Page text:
How to face the fear of making a big lifestyle change that will save you money
Let your brain adjust to your new reality and be patient with yourself
Before moving out of my one-bedroom serviced apartment and into a room in a shared villa, I almost had a panic attack. As the boxes stacked up, my eyes widened and my heart galloped. How would they all fit into my new space? This was after a solid month of getting rid of everything that I absolutely didn't need. Suddenly, the plan I'd been executing for months — to downsize to save money — seemed like the worst idea.
In personal finance, there is a popular idea called the hedonic treadmill. This is our brain's way of adapting to ever increasing levels of spending as we get salary raises.
Then, I arrived at the villa with my boxes. For some reason, in my state of anxiety, I'd remembered the room being about half the size it actually was. I even had pictures and videos, but my brain had shrunk the size over the reality. My possessions slotted in perfectly and my panic evaporated.
I later realised I was going through "loss aversion", which is just your brain's way of making losses, or potential losses, seem twice as bad as commensurate gains would be. Nobel Prize winning Economist Daniel Kahneman and his partner Amos Tversky outlined this process in 1979, and in terms of our evolution, it makes sense. It's usually better for us to maintain a status-quo than to suffer a devastating loss and maybe starve to death, so the people hard-wired to avoid loss were more successful in passing down their genes.
Loss aversion can make changes in our lives incredibly scary, just as my own brain shrunk the size of the room until I was nearly incapacitated with anxiety. I had no control over it, my subconscious brain was simply trying to maintain the status-quo.
But moving to a room into a shared villa from my own apartment saved me about Dh3,000 a month. It's also cut my commute by two thirds, gave me lots of room to do yoga and the neighbours are friendly. It took a month to settle in, but now I'm quite content.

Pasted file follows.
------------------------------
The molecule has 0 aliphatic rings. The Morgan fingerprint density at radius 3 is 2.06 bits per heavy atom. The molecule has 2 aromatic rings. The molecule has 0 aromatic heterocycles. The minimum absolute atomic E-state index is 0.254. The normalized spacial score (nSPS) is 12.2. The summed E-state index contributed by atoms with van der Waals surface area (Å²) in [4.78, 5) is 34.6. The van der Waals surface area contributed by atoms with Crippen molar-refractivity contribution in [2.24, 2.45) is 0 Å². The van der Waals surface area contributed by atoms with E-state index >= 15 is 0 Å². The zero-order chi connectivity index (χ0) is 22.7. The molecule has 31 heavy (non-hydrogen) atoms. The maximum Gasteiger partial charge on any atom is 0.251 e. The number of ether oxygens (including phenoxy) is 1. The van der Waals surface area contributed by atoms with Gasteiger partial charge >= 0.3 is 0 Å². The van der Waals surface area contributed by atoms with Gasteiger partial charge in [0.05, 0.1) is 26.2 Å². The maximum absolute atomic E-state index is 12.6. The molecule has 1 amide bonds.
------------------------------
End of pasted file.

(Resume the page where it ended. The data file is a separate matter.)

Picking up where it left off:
In personal finance, there is a popular idea called the hedonic treadmill. This is our brain's way of adapting to ever increasing levels of spending as we get salary raises. Our Toyota isn't good enough, so we need a Mercedes. And a few weeks after we buy that Mercedes, we go from being excited about it, to it just being "our car". Our old iPhone is a bit too slow, so we have to get the new one. When we shop, we get hits of dopamine, but like any addict, we need bigger hits as we continue our behaviours because we get acclimatised to the previous level and it doesn't provide the same retail therapy boost.
This is why those that climb the career ladder, and get generous pay rises along the way, often don't save money or meet their financial goals. It's also why a huge amount of people, no matter their income, live pay cheque to pay cheque and can't pay an emergency Dh1,000 bill. There's always something new to buy, or upgrade.
But we don't have to let the hedonic treadmill make us into chumps. We can use it to supercharge our saving, if we just reframe it. The human mind is remarkably adaptable, allowing almost any situation to become the new normal.
That's why once I got over my initial panic of downsizing my apartment, I got used to it and learnt to appreciate the benefits. It's not a sacrifice because it's just normal. I hacked the hedonic treadmill.
To give another example, a few months ago I stopped eating animal products, much to the surprise of everyone who has ever known me. Before, I never thought I'd be able to make that "sacrifice". Give up Buffalo wings, steak and cheese? Never.
Then the health benefits started rolling in. I lost 20 kilograms, stopped snoring and my skin cleared up. My new normal was awesome.
To successfully break through the barriers of loss aversion, first, you have to be brave to try something out of your comfort zone. It helps if you think breaking out of your everyday life will help you reach a particular goal you care about.
The second thing you need is patience to allow your brain to adjust to the new situation. If you try something new and your brain screams and fights back, like mine did before I moved, you have to be stubborn, keep your goal in mind and press on. When I moved, I told my new landlord I would pay for the first two months with the option to leave after that period was up. This made sure I stayed long enough to get used to it but was not locked in if it was awful.
Unless you take action, your life won't change. What areas could you make changes in that feel like sacrifices, but would further your larger goals? I bet you'd be surprised what you can get used to.
Updated: October 31, 2019 06:39 PM